We are going to mark this down as for an example of how to not use Twitter.
One of the local sports teams in our area, the University of Kansas, played in a basketball game Monday night against Iowa State. The game was controversial for several reasons: the officiating and one of the players on Kansas dunking at the end of the game.
The player, Elijah Johnson, torched Iowa State for 39 points (including eight in the final 29 seconds of the second half and 12 in overtime), and dunked on the final play of the game, when Kansas was up 10 points already.
Johnson, who received boos immediately following the dunk, apologized live on ESPN’s SportsCenter and to Iowa State’s coach.
Unfortunately, some Iowa State fans did not see Johnson’s apology and took to social media to display their outrage. WARNING: the following images contain racist, homophobic and threatening language.
The two Twitter accounts that tweeted these hateful words have been deactivated. Late Tuesday night, the Iowa State Police Department confirmed to ABC5 that they are investigating the online threats:
We suggest this to anyone on Twitter:
- Don’t make death threats to anyone
- Don’t say anything you wouldn’t want your mother to see
- Just because you delete your accounts or tweets that doesn’t mean the tweets won’t get a screenshot taken of them
- If you are going to make threats on Twitter, using your real name in a Twitter handle makes it really easy for the Internet to find out who you are
While police will have to prove that these students actually tweeted these threats, it raises several questions:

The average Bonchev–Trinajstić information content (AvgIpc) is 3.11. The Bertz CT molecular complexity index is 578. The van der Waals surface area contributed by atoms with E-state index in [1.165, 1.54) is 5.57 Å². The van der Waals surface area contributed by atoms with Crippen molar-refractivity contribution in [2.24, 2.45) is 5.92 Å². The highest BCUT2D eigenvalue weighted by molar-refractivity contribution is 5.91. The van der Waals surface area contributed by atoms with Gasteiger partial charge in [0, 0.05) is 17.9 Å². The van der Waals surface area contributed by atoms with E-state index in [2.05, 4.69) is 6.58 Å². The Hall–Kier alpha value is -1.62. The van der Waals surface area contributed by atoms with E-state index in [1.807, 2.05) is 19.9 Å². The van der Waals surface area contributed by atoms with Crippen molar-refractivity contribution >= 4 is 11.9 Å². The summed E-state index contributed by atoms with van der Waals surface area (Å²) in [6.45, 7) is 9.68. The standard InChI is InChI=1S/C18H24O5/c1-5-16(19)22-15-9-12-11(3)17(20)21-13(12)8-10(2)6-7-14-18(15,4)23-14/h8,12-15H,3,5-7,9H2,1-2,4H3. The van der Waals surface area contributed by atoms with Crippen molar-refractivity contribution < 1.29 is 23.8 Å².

What can and should happen to someone who makes a threat to another person online?
A Miami teen was arrested in December following the Sandy Hook Elementary shooting for tweeting the following: “Yeah a bunch of little kids died. I could care less. And my school announced it like matters. safe? I could shoot this school up easily.”
A 25-year-old Birmingham, Alabama man was arrested and charged for making a threat to President Obama over Twitter in October. Some of his tweets read: ”Free speech? Really? Let’s test this! Let’s kill the president!” and ”I’m going to finish this, if they get me, they get me! #ohwell. I think we could get the president with cyanide. #MakeItSlow.”
A Texas high school quarterback was arrested for suggestively tweeting about killing teachers. Oscar Resendez tweeted “Or we could start a riot and kill all the teachers” and “We could call in a bomb threat so we can go home.”
Back to the Iowa State students:
Under Iowa state law, an assault is defined as “Any act which is intended to place another in fear of immediate physical contact which will be painful, injurious, insulting, or offensive, coupled with the apparent ability to execute the act.”
The Iowa State statute I.C.A. 708.2 states that Stephen Koithan could face anywhere from a simple misdemeanor or aggravated misdemeanor depending on his criminal history.
The police will most likely investigate to see if Koithan has a gun and they will take it from there.
Regardless of any criminal charges filed against Koithan, this will most likely follow him (rightfully so, we may add) into his professional career.
In the end, it is best to just never make a threat on Twitter or in real life.